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# Mindful of Symbols [Preview]

On the way to learning that one thing can represent another, young children often conflate the real item and its symbol. These errors show how difficult it is to start thinking symbolically

About 20 years ago I had one of those wonderful moments when research takes an unexpected but fruitful turn. I had been studying toddler memory and was beginning a new experiment with two-and-a-half- and three-year-olds. For the project, I had built a small-scale model of a room that was part of my lab. The real space was furnished like a standard living room, with an upholstered couch, an armchair, a cabinet and so on. The miniature items were as similar as possible: they were the same shape and material, covered with the same fabric and arranged in the same positions. For the study, a child watched as we hid a miniature toy--a plastic dog we dubbed "Little Snoopy"--in the model, which we referred to as "Little Snoopy's room." We then encouraged the child to find "Big Snoopy," a large version of the toy "hiding in the same place in his big room." We wondered whether children could use their memory to figure out where to find the toy in the large room.

The three-year-olds were very successful. After they observed the small toy being placed behind the miniature couch, they ran into the real room and found the large toy behind the real couch. But the two-and-a-half-year-olds, much to my and their parents' surprise, failed abysmally. They cheerfully ran into the big room, but most of them had no idea where to look, even though they remembered where the tiny toy was hidden in the miniature room and could readily find it there.

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1. 1. Borenson 09:52 PM 1/1/08

Judy Deloach makes the observation, regarding the use of manipulatives in mathematics, that "If children do not understand the relation between the objects and what they represent, the use of manipulatives could be counterproductive."

What can we say, however, if student do understand the relationship between the manipulatives and what they represent? Current research on a manipulatives-based instructional system known as Hands-On Equations shows that the use of manipulatives, when students understand the relationship between the manipulatives and what they represent, and when they are used as an integral component of a well-structured sequence of concept development, has the potential to [u]significantly[/u] increase student achievement in mathematics.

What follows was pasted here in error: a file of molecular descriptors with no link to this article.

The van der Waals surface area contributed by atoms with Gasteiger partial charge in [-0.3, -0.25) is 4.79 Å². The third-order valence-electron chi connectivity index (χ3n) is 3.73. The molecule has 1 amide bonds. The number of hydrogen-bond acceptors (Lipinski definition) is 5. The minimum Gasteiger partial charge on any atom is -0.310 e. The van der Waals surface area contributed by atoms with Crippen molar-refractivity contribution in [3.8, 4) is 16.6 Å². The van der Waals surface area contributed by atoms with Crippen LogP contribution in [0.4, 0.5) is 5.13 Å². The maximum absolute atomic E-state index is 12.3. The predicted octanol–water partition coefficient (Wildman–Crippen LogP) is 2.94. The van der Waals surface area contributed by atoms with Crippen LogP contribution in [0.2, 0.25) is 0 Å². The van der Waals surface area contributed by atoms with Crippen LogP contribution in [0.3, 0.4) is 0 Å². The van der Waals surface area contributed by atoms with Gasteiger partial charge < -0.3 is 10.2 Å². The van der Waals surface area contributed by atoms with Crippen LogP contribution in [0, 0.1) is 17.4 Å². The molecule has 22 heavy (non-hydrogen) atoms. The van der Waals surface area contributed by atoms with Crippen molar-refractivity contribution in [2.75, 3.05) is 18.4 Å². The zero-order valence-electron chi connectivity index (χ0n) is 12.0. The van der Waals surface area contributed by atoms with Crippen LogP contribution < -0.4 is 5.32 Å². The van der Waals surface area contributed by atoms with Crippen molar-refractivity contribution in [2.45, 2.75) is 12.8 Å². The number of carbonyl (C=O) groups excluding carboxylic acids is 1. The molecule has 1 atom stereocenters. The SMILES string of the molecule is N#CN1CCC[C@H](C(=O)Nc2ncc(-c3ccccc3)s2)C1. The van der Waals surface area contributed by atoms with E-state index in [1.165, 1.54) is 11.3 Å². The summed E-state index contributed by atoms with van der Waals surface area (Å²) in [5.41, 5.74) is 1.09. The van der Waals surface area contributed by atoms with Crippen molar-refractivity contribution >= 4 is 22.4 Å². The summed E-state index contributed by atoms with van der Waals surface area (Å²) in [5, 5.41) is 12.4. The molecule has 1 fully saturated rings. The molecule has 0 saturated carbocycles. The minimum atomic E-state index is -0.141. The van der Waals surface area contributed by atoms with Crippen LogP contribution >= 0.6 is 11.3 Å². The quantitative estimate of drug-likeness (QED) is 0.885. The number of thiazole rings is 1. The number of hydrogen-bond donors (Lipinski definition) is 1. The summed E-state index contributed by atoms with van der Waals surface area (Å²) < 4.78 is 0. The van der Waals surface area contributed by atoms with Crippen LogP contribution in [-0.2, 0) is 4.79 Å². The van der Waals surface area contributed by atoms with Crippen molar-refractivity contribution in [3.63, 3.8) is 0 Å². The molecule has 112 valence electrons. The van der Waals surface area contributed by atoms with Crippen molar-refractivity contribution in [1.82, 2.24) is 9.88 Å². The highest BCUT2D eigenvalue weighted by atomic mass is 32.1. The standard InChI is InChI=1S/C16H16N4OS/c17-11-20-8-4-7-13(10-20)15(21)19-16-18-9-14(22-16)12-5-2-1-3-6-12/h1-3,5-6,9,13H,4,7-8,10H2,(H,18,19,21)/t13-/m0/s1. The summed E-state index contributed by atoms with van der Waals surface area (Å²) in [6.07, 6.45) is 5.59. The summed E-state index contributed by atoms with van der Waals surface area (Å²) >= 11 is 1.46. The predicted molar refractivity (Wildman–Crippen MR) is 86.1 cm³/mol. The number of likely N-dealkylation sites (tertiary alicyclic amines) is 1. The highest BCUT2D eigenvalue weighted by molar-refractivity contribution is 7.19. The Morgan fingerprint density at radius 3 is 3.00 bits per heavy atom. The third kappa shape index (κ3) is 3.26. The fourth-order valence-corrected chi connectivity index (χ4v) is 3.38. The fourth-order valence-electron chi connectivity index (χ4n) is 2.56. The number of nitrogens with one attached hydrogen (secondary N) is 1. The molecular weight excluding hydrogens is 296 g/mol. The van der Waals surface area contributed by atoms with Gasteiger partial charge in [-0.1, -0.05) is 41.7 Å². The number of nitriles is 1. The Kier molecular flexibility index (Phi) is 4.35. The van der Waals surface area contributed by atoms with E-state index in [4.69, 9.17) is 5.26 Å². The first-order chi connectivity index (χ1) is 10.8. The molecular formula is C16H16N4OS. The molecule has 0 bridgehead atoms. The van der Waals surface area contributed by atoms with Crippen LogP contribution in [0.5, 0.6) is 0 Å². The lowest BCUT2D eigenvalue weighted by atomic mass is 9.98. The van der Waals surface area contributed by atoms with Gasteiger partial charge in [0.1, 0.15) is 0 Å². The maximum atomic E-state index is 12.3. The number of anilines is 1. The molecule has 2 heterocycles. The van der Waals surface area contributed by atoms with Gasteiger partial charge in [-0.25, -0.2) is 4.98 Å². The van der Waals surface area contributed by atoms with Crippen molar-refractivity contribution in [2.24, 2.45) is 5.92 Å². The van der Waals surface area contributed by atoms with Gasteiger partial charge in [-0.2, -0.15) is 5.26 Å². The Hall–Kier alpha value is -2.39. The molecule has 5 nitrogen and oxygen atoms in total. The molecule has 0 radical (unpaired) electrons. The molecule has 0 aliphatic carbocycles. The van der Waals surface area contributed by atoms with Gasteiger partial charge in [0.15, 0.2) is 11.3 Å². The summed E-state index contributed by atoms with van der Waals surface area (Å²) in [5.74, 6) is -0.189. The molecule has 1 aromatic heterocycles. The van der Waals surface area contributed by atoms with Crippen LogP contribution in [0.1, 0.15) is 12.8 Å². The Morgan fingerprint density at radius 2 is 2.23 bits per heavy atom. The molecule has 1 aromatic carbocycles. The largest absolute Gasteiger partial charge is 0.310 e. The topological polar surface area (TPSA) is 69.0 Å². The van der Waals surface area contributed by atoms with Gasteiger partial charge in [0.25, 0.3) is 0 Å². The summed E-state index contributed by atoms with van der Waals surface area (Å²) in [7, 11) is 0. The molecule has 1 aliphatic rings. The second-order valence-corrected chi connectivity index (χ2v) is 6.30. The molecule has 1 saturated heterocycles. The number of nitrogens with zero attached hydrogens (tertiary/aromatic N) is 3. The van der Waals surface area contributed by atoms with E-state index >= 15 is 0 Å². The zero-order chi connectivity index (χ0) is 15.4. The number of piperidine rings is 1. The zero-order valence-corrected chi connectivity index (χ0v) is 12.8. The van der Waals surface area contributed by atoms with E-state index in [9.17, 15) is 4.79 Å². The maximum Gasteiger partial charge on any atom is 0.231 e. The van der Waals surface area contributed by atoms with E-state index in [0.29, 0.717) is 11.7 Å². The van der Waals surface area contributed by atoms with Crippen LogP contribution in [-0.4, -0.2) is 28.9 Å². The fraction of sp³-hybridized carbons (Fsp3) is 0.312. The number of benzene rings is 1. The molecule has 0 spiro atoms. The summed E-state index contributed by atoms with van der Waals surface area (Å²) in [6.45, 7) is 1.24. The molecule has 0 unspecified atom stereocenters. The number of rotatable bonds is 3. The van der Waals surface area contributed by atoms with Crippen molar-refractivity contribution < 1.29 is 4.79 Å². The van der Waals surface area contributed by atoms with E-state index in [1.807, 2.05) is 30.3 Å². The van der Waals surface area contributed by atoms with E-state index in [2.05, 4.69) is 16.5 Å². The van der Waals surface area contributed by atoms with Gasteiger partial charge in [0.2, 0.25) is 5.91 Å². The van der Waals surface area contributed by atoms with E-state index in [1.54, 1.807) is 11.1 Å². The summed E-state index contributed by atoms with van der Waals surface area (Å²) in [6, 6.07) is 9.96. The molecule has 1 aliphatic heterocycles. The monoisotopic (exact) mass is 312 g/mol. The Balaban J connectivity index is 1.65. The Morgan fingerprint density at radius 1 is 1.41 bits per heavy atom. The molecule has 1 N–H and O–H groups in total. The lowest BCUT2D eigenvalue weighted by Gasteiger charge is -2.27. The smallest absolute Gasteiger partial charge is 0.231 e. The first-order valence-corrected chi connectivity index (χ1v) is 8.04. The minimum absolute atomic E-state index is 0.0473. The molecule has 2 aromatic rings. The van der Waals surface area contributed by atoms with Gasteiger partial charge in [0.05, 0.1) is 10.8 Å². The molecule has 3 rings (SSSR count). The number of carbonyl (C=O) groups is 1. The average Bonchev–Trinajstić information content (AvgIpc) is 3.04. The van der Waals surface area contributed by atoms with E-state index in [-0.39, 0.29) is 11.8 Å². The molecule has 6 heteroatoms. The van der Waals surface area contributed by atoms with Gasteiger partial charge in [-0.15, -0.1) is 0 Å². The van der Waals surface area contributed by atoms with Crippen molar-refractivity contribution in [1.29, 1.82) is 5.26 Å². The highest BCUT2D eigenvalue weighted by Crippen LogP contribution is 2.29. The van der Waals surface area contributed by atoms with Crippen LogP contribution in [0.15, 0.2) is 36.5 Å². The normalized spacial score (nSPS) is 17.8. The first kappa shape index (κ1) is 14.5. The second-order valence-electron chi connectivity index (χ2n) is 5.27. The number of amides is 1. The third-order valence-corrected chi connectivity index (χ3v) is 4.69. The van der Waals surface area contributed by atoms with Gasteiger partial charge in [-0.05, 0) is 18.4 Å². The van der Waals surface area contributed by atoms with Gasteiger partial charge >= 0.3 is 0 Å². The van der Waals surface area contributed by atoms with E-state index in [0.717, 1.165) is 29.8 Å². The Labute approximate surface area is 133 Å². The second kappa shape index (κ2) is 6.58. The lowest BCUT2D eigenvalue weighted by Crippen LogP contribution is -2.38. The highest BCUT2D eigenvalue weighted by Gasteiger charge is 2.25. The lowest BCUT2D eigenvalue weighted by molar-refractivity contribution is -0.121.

In particular, when the first six lessons of the Hands-On Equations program were presented to 413 students consisting of 4th, 6th, and 8th graders, under the same instructional and testing conditions, it was found that the 4th graders achieved at the same level as the 6th and 8th graders, with all three grade groups obtaining a significant pre- to post-test gain. This study, â€œ[url http://www.borenson.com/Validation/ComparisonReportHOENov2107.pdf]A comparison of Algebra Achievement by 4th, 6th and 8th Graders[/url],â€ (Barber and Borenson, 2007) also showed that all groups scored above 85% on the post-test.

In a study recently completed ( Barber and Borenson, 2008) â€œ[url http://www.borenson.com/Validation/BrowardCountyStudy131MA%20Final.pdf]The Effect of Hands-On Equations on the Learning of Algebra by 4th and 5th Graders of the Broward County Public Schools[/url],â€ it was found that 80% of the 195 students in the regular classroom study were able to successfully solve the equations 3x = x + 12 and 4x + 3= 3x + 6 after seven lessons of instruction, and again three weeks later on a retention test. (The percentage of these students who solved these equations on the [u]pre-test[/u] was less than 10%).

These kinds of results are not available, as of this writing, by any means other than the use of manipulatives, and the use of Hands-On Equations in particular. The understanding that is possible through visual and hands-on means can be as significant in mathematics as in any other field of endeavor.

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Edited by Borenson at 03/31/2008 3:23 AM

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